Nostalgically, one remains,
[Postscript: Oh yes, there recalls a question in there. One recommends purchasing and employing a handy object known as a 'policeman's cosh', readily available from the finer black market sources. --Sir C. G.]
Dearest Sir Charles,
I am in quite a quandary. You see, I'm at a crossroads of romance. I adore my darling boyfriend, yet we are experiencing some communication problems. When I attempt to get the crux of the matter, he tells me that he "doesn't know" what is bothering him. How to proceed?
How is it possible to resolve differences when one is unable to get to the very nature of those differences? Would it be better if I stopped trying, and simply terminated our relationship?
I do appreciate your taking time to answer this most pressing query.
Sir Charles replies:
The cad knows. Oh, he knows well what bothers him! He knows how, dissatisfied with his present state, he wishes for something more. How he yearns for something, someone, to take him away from his loveless coupling and to stoke the flame that once warmed his very breast! He knows how his duty is to his lady wife and his young ward, and yet he thinks only of the whispered, hidden moments in the British Museum, decades ago! At nights he stands before his dressing room glass, gazing upon a face once youthful, yet now tending towards the jowly, mutely suffering from the thoughts he cannot escape, yet of which he cannot speak! Oh, the scurvy cur knows, madam, he knows!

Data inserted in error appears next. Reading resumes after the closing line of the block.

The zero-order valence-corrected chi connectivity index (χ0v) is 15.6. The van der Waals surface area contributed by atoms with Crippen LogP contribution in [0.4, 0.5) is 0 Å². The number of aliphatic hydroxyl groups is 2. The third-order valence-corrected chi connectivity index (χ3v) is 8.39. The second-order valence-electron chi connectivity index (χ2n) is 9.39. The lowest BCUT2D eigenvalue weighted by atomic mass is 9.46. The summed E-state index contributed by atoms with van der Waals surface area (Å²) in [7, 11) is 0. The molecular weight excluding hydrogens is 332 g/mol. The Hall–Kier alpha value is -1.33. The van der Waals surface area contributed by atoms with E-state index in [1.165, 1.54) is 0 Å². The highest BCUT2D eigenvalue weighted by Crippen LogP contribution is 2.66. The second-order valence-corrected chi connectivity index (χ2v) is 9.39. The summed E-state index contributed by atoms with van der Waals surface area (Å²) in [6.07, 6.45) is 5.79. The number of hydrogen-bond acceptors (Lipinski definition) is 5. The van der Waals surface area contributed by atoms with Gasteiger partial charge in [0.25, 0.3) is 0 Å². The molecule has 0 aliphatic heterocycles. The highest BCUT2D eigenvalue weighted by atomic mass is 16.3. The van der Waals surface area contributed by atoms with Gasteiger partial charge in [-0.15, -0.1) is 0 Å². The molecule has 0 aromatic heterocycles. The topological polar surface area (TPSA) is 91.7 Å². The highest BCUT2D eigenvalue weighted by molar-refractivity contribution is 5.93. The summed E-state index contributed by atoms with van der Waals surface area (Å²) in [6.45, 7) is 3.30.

One takes a moment to collect oneself, as one has detected a trace of perspiration on one's brow.
Ah yes, the correspondent's dilemma. One feels that attempting to probe to the root of a problem smacks of that vulgar Freudian nonsense. After all, Freud's nosy diggings unloosed an unending stream of er-t-c dreams, rubbish about men and their mothers, and observations that have prompted many of one's contemporaries to go for life without experiencing the pleasures of a good cigar. Instead of forcing the young lover to explain the problem and risk knowing more than one really ought about one's intended, simply force him to admit that a problem exists. A cattle prod will do. Afterwards, the correspondent should train the lad out of the behavior that distresses her.